Bones discovery interrupts beach weddings
Couples have been forced to make last-minute changes to their wedding plans after the discovery of human remains in Long Bay.
Renovations on the beachfront Long Bay Restaurant have been at a standstill since the koiwi, or pre-European, bones were found buried at the site in July.
A coroner has confirmed the bones are historic and could date back to the early 1700s.
Ngati Whatua's Glenn Wilcox said the remains were thought to belong to a young child.
"Around 300 years ago was a time of constant unrest in this area. We expect there are many more bodies buried in the area."
The delay is frustrating for all involved, but until the NZ Historic Places Trust comes to a decision nothing can be done, Wilcox said.
"That's a really sad part of it," he said.
"But do you want to get married on top of a dead body?"
Auckland Council's application to the NZ Historic Places Trust to investigate the archaeological significance of the site was still being processed.
Maori with connections to the area, including Ngati Whatua and Ngati Paoa, had been involved in consultations.
Work could not restart until an outcome was reached by iwi and the NZ Historic Places Trust, a council spokesperson said.
A protection order could be placed on the area meaning the restaurant could no longer operate there.
Construction on the facility, including a function room for around 100 guests and a restaurant to seat 40, was due for completion last month.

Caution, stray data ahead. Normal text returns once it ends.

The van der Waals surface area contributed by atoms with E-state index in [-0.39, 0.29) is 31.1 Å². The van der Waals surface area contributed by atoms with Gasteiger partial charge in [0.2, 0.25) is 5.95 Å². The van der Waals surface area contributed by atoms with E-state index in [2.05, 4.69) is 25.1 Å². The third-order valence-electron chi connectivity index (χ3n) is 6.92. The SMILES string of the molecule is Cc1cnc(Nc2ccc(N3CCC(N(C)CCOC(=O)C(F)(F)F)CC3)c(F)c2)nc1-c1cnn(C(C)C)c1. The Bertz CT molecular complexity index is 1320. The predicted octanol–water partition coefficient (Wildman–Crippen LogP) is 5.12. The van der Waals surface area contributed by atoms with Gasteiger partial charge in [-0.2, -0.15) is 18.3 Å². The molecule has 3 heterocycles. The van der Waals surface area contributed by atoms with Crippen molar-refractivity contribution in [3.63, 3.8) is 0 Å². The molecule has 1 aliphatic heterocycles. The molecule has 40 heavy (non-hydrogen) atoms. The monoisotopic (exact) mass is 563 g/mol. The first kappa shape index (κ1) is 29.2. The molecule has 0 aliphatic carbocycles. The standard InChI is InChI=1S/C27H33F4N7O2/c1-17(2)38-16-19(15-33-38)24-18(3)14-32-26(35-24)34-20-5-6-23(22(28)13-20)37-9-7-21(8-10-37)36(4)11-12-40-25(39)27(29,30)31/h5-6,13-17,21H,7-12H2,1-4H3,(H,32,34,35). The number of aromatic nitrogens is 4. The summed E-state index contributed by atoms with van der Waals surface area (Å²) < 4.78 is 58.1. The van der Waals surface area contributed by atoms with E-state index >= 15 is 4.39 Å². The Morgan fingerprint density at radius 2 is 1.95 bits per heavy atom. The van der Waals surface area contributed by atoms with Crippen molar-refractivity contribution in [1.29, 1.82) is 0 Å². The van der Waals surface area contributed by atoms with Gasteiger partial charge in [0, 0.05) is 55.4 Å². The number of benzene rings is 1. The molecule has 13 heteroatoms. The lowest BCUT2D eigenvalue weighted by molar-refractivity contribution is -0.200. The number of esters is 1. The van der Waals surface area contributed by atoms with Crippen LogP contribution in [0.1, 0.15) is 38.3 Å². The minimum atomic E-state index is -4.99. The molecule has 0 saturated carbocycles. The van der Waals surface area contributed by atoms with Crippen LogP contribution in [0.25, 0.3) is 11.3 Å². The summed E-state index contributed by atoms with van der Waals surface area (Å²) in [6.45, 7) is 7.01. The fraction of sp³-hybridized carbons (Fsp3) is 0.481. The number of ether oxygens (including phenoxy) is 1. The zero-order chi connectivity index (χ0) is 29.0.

It was understood the venue was fully booked from October through to May next year.
"Unfortunately restaurant bookings impacted by the works had to be cancelled by the restaurant licensee," the council spokesperson said.
"In the meantime we're working with the restaurant licensee on alternative options for providing a cafe-style food and beverage service over summer for the large number of visitors to Long Bay Regional Park."
Hibiscus and Bays Local Board member Julia Parfitt said one "stop-gap solution" proposed would see the restaurant operate under a large temporary marquee.
"I have received a number of calls from concerned mothers of brides-to-be because they expected it to be up and running by summer. One bride has moved her wedding to Cheltenham Beach," she said.
North Shore Times